The Tribune's write-up of a question on Texas voters' perception of a gender wage gap focused on an apparent disconnect between the prevalence of the view that indeed there is a wage gap and an urgent need to do something.
The University of Texas/Texas Tribune Poll found that 59 percent thought men are paid more for doing the same work. Another 34 percent thought men and women earn the same amount, while just 2 percent believed women earn more. In response to a follow-up question, 49 percent believed the state should do more to ensure equal pay between the sexes, while 34 percent believed the state is doing enough on the question. And 7 percent thought the state should do less.
The story accompanying the poll results focused on that 10-point gap between the portion of voters who thought a wage gap exists and the portion who should the state should step up its game in addressing the gap. The interpretation offered up in the story was the disconnect suggested the influence of the Tea Party and a general unease with the government solving problems.
It was subsequently suggested to us that a more accurate way to frame the question would be to focus on the 49-41 breakdown in favor of doing something more about the wage gap. The point here, it was argued, is that a strong plurality is in favor of action in a survey that had Greg Abbott ahead by 12 points over Wendy Davis for governor.
In other words, the more interesting interpretation, it was argued, is the issue must be a galvanizing one for so many Republicans to be willing to buck their party's standard bearer on the wage gap question and favor additional state action.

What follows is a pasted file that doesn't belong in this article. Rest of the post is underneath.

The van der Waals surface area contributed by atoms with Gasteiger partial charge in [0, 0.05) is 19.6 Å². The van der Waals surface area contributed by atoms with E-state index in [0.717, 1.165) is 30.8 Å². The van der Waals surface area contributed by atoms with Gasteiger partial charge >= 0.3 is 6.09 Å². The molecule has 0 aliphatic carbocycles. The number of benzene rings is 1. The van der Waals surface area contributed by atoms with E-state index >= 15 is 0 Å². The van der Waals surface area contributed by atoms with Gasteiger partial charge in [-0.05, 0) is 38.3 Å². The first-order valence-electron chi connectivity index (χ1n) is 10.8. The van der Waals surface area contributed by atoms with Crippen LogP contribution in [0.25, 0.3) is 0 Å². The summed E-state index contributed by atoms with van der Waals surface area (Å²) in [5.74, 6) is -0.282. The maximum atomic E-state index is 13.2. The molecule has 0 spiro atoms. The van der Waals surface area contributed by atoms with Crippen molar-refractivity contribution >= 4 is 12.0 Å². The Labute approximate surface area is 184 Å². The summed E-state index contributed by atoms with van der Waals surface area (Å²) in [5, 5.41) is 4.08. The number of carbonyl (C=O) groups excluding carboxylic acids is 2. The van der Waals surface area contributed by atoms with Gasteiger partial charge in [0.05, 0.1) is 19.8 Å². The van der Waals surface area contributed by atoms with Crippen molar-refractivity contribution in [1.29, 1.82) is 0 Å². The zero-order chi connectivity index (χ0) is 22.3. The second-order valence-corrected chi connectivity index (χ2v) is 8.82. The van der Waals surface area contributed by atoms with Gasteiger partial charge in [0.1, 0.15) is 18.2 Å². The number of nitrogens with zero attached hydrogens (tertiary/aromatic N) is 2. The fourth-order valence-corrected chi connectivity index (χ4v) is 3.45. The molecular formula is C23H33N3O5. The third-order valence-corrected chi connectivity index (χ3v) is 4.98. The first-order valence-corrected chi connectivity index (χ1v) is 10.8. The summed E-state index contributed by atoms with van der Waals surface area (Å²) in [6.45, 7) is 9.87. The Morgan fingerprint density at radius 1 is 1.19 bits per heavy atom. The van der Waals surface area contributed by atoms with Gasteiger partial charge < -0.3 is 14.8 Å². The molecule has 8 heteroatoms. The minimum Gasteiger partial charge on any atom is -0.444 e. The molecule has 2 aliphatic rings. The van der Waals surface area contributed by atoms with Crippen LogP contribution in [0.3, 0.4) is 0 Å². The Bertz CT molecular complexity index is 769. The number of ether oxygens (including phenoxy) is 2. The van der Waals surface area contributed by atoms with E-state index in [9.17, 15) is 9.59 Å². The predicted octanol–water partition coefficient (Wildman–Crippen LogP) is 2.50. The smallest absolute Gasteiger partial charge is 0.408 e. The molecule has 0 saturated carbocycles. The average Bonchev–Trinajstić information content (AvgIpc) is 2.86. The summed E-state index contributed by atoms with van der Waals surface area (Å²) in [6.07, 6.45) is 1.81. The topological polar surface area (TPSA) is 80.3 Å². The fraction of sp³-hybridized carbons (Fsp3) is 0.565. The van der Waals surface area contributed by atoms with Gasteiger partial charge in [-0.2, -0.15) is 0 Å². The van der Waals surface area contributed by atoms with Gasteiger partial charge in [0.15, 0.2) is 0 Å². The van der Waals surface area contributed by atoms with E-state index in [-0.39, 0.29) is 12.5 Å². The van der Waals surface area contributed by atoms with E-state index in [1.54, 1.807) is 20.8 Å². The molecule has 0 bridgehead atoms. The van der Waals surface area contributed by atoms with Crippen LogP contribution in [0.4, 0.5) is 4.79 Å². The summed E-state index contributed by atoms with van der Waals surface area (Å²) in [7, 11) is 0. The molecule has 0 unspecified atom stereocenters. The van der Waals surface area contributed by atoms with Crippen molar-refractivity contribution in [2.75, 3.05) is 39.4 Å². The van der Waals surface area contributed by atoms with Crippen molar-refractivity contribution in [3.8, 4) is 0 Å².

Abbott, meanwhile, launched his first television ad of the general election season this week. And in one of those twists that cause pundits to start speculating, the ad was done entirely in Spanish and premiered during the World Cup. An early signal of the Republican candidate's intent to appeal to Hispanic voters? A subtle countermessage to his party's messaging on immigration from the state convention?
Abbott's goals here, of course, are not an either/or proposition. It's probable that he was trying to do all those things and more by choosing this manner to introduce himself to voters beyond his party. And he got his mother-in-law to say nice things about him, to boot.
And in case you missed it, here's some other pertinent changes made to the Republican Party of Texas platform:
• The party supports recall elections for elected officials and making House Speaker a statewide elected position.
• The party supports a "full repeal" of the Patriot Act, legislation pushed by President George W. Bush at the outset of the global war on terror. Before, the platform had just called for "reviewing and revising" the law.
• The party withdrew support for term limits for elected officials in the new platform.
• The party also removed explicit support for the Boy Scouts of America.